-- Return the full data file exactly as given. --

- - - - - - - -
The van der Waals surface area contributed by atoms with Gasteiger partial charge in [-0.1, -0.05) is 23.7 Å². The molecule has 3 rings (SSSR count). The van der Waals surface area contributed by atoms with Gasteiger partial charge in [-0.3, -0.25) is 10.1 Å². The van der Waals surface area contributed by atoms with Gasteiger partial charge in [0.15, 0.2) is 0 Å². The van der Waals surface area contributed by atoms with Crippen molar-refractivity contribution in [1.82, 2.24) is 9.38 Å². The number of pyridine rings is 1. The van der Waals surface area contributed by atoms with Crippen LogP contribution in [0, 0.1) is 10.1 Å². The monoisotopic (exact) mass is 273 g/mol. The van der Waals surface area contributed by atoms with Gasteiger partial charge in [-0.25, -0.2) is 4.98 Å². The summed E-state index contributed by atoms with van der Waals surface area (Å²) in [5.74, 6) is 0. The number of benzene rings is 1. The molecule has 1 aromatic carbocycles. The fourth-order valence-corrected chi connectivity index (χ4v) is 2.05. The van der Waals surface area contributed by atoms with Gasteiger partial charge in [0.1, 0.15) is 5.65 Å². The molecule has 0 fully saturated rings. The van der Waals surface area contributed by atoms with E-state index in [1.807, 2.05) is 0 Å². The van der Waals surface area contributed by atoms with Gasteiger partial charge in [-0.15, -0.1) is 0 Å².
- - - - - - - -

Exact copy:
The van der Waals surface area contributed by atoms with Gasteiger partial charge in [-0.1, -0.05) is 23.7 Å². The molecule has 3 rings (SSSR count). The van der Waals surface area contributed by atoms with Gasteiger partial charge in [-0.3, -0.25) is 10.1 Å². The van der Waals surface area contributed by atoms with Gasteiger partial charge in [0.15, 0.2) is 0 Å². The van der Waals surface area contributed by atoms with Crippen molar-refractivity contribution in [1.82, 2.24) is 9.38 Å². The number of pyridine rings is 1. The van der Waals surface area contributed by atoms with Crippen LogP contribution in [0, 0.1) is 10.1 Å². The monoisotopic (exact) mass is 273 g/mol. The van der Waals surface area contributed by atoms with Gasteiger partial charge in [-0.25, -0.2) is 4.98 Å². The summed E-state index contributed by atoms with van der Waals surface area (Å²) in [5.74, 6) is 0. The number of benzene rings is 1. The molecule has 1 aromatic carbocycles. The fourth-order valence-corrected chi connectivity index (χ4v) is 2.05. The van der Waals surface area contributed by atoms with Gasteiger partial charge in [0.1, 0.15) is 5.65 Å². The molecule has 0 fully saturated rings. The van der Waals surface area contributed by atoms with E-state index in [1.807, 2.05) is 0 Å². The van der Waals surface area contributed by atoms with Gasteiger partial charge in [-0.15, -0.1) is 0 Å².